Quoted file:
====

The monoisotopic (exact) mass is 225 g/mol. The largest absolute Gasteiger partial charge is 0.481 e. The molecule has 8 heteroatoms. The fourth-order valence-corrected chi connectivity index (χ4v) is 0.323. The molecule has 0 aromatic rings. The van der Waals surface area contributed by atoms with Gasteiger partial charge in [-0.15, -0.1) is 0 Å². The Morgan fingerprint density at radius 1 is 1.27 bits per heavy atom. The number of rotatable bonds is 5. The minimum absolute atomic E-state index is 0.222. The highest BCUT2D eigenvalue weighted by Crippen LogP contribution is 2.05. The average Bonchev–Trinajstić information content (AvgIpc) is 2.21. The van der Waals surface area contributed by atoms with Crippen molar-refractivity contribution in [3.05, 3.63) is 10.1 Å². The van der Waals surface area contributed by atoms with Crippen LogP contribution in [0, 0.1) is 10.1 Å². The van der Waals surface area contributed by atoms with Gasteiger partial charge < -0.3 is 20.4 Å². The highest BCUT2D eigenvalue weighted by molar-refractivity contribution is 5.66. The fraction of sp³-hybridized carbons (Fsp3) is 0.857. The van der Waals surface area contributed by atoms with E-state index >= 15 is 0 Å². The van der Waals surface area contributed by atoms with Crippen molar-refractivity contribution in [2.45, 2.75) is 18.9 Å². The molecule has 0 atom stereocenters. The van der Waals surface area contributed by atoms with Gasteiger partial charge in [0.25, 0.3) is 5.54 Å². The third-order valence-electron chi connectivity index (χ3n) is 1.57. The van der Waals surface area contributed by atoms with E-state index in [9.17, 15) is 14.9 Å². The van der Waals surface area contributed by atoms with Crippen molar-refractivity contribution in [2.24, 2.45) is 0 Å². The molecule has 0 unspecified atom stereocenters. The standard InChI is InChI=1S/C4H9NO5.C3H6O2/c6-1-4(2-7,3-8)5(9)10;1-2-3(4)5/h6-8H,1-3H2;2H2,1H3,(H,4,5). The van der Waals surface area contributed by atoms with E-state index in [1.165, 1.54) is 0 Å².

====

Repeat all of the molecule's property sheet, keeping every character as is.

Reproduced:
The monoisotopic (exact) mass is 225 g/mol. The largest absolute Gasteiger partial charge is 0.481 e. The molecule has 8 heteroatoms. The fourth-order valence-corrected chi connectivity index (χ4v) is 0.323. The molecule has 0 aromatic rings. The van der Waals surface area contributed by atoms with Gasteiger partial charge in [-0.15, -0.1) is 0 Å². The Morgan fingerprint density at radius 1 is 1.27 bits per heavy atom. The number of rotatable bonds is 5. The minimum absolute atomic E-state index is 0.222. The highest BCUT2D eigenvalue weighted by Crippen LogP contribution is 2.05. The average Bonchev–Trinajstić information content (AvgIpc) is 2.21. The van der Waals surface area contributed by atoms with Crippen molar-refractivity contribution in [3.05, 3.63) is 10.1 Å². The van der Waals surface area contributed by atoms with Crippen LogP contribution in [0, 0.1) is 10.1 Å². The van der Waals surface area contributed by atoms with Gasteiger partial charge < -0.3 is 20.4 Å². The highest BCUT2D eigenvalue weighted by molar-refractivity contribution is 5.66. The fraction of sp³-hybridized carbons (Fsp3) is 0.857. The van der Waals surface area contributed by atoms with E-state index >= 15 is 0 Å². The van der Waals surface area contributed by atoms with Crippen molar-refractivity contribution in [2.45, 2.75) is 18.9 Å². The molecule has 0 atom stereocenters. The van der Waals surface area contributed by atoms with Gasteiger partial charge in [0.25, 0.3) is 5.54 Å². The third-order valence-electron chi connectivity index (χ3n) is 1.57. The van der Waals surface area contributed by atoms with E-state index in [9.17, 15) is 14.9 Å². The van der Waals surface area contributed by atoms with Crippen molar-refractivity contribution in [2.24, 2.45) is 0 Å². The molecule has 0 unspecified atom stereocenters. The standard InChI is InChI=1S/C4H9NO5.C3H6O2/c6-1-4(2-7,3-8)5(9)10;1-2-3(4)5/h6-8H,1-3H2;2H2,1H3,(H,4,5). The van der Waals surface area contributed by atoms with E-state index in [1.165, 1.54) is 0 Å².